In R2018b and later, the data exploration buttons (zoom in, zoom out, etc.) were moved from the figure toolbar to the axes toolbar. I use those buttons all the time, so this change is really annoying. What is relieving is that you can use the addToolbarExplorationButtons and removeToolbarExplorationButtons functions to bring the buttons back to the figure toolbar.
fig = figure;
addToolbarExplorationButtons(fig); % add zoom buttons to the figure toolbar
removeToolbarExplorationButtons(fig); % Remove the buttons from the figure toolbar
The functions work for the specified figure only. If you want to open all figures with the data exploration buttons, put the following code in the startup.m
This MEX package enables MATLAB to access SQLite databases via SQL queries. I wrote it because previous solutions did not do what I wanted in a simplistic way. The zip file below contains source code and 32-bit & 64-bit binaries for MS Windows.
The code was tested with SQLITE 3.11.0, MATLAB 2015b and Visual Studio Community 2015. You may need to install Visual C++ Redistributable Packages for Visual Studio 2015 from the Microsoft website to run the included MEX binaries. This program is distributed in the hope that it will be useful, but without any warranty.
In order to control NI devices with Data Acquisition Toolbox in MATLAB, you first need to run MATLAB as administrator and execute the DAQREGISTER command. (See this.) However, running MATLAB as administrator is not possible, if you have to log in with a different username to be an administrator and your MATLAB activation type is Standalone Named User. MATLAB just won’t start when you switch to your admin account, because the Standalone Named User license does not allow anyone to use MATLAB but the licensed named user. You can bypass this problem by giving your non-admin MATLAB user write permission for the following two registry entries so that you can execute DAQREGISTER as a standard user. This was tested on 64-bit Windows 7 with MATLAB 2015a.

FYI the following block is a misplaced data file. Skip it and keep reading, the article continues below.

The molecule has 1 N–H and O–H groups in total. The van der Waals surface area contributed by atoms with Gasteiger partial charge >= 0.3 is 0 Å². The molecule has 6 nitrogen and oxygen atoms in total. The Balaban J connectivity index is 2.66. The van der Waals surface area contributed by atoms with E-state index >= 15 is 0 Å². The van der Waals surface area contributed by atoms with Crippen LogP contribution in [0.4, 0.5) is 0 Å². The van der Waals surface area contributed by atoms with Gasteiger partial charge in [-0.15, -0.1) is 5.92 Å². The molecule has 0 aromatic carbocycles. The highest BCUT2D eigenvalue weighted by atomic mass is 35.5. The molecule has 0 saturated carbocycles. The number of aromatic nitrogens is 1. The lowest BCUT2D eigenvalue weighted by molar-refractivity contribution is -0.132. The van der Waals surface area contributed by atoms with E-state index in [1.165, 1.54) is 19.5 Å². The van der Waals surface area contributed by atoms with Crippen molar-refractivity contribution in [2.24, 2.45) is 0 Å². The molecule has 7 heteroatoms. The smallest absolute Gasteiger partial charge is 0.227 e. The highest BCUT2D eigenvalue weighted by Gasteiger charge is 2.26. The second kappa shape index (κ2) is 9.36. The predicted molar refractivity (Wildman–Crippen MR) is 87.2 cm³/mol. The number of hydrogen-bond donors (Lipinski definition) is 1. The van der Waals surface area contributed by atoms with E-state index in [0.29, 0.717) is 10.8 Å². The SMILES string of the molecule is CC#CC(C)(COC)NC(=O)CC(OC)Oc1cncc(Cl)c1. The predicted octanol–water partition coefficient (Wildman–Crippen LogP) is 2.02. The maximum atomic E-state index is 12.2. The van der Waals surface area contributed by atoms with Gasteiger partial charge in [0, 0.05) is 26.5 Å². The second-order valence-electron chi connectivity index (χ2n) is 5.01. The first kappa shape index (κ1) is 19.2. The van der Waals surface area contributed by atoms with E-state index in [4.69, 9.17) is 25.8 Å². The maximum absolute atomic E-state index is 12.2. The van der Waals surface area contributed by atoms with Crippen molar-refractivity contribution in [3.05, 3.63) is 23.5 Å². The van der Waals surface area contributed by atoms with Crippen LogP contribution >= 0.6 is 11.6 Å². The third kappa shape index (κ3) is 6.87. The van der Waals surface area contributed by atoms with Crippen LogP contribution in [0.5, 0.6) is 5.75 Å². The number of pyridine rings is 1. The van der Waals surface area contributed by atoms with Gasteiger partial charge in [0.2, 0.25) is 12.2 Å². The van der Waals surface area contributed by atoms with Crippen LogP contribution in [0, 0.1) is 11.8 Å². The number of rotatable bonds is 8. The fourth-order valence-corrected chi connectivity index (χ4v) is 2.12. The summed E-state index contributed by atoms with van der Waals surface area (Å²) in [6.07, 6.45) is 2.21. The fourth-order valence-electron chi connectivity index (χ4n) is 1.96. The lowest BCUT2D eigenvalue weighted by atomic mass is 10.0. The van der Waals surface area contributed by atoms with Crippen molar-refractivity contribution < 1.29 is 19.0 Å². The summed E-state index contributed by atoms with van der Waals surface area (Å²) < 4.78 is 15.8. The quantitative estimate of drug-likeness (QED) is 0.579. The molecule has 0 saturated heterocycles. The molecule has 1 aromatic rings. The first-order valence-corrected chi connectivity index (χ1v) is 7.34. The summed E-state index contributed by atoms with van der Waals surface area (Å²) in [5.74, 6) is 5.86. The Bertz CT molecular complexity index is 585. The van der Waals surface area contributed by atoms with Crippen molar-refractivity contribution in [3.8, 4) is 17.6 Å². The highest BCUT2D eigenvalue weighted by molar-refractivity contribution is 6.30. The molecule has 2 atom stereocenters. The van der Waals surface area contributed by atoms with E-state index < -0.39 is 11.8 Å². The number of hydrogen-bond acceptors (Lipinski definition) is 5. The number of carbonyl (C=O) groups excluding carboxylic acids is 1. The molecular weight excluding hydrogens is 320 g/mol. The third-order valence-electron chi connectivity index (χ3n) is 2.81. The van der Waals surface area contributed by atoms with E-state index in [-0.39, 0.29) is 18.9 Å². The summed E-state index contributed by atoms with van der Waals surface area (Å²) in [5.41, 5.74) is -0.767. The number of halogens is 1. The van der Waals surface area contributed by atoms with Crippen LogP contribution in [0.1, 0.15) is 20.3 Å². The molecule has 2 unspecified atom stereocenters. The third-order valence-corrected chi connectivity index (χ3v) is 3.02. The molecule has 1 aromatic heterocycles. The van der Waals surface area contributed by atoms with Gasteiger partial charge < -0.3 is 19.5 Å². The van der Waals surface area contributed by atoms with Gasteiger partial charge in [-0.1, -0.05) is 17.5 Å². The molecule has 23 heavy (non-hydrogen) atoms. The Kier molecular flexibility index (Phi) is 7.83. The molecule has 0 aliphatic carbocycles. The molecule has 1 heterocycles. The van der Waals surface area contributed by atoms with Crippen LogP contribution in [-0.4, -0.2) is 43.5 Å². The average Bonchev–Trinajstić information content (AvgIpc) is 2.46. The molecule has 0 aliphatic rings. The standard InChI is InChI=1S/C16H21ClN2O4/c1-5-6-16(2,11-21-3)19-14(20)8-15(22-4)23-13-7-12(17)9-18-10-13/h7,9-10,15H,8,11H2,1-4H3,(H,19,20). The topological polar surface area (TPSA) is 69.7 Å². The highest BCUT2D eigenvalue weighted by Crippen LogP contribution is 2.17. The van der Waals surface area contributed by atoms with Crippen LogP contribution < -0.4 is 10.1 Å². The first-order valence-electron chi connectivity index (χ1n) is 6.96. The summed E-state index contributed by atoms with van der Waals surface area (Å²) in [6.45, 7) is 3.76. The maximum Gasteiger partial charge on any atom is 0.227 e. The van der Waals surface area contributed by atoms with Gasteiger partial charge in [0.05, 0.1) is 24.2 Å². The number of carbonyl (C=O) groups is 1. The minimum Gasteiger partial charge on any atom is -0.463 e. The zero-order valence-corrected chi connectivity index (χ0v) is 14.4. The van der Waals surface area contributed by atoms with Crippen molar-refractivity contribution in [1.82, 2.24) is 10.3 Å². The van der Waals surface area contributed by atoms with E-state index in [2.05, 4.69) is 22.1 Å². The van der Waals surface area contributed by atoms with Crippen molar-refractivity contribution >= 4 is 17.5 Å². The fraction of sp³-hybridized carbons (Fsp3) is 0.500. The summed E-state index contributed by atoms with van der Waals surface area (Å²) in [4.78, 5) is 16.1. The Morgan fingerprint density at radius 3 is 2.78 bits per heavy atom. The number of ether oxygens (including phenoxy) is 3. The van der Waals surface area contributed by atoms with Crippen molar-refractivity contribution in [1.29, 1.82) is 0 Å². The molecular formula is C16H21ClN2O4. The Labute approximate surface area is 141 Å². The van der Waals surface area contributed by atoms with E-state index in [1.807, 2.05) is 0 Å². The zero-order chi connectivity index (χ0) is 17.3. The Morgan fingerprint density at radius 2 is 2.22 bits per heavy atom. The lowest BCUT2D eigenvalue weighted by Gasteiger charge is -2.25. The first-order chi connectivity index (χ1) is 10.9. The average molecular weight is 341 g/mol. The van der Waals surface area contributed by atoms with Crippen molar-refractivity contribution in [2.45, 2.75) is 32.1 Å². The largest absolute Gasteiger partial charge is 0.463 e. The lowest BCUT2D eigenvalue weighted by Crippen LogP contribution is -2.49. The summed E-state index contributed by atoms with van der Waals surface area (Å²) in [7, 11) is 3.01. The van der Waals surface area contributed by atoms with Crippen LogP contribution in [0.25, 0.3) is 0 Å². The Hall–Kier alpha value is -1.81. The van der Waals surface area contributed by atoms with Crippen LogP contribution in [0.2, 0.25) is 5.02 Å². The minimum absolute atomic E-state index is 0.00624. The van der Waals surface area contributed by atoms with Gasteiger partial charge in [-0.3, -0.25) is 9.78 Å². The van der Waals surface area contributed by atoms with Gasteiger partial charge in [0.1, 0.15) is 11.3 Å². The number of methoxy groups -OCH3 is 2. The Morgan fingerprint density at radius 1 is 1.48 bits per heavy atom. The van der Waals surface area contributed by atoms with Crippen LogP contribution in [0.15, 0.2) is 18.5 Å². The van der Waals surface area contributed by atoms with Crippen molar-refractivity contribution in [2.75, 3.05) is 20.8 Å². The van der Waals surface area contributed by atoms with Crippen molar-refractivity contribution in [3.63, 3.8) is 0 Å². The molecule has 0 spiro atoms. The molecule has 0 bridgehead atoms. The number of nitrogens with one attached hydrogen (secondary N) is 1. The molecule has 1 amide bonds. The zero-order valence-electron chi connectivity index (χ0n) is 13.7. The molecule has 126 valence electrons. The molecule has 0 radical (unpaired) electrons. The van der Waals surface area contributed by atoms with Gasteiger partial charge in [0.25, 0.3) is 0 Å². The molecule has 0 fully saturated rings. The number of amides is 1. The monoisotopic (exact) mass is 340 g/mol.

Tucker-Davis Technologies (TDT) is a company supplying signal processing systems. The signals recorded by their System 3 are stored in a database called TTank and can be read out later. TDT provides application programming interfaces (APIs) for TTank access through ActiveX DLLs and, in any development environment where ActiveX can be incorporated, users can make TTank applications easily.
For example, in MATLAB, you can create a TTank object with the following command. (You need to install OpenDeveloper package before typing the command.)
TTX = actxcontrol('TTank.X');
Then you can call any API functions listed in the OpenDeveloper reference manual with the object. (Some code examples are installed with the OpenDeveloper package in C:\TDT\OpenEx\Examples\TTankX_Example\Matlab) If you do not have a TDT system and just want to read TTank, then you can try out TDT NeuroShare Kit. I have not tested it , but I guess it works in a similar way.
However, sometimes it is not convenient to use particular DLLs to access data, since it means that you are bound to the MS Windows platform and cannot read your data without the TDT software package. Considering that you never know how long you will be able to get necessary technical support from the vendor, it is probably not a bad idea to learn how to read the binary format of the TTank directly.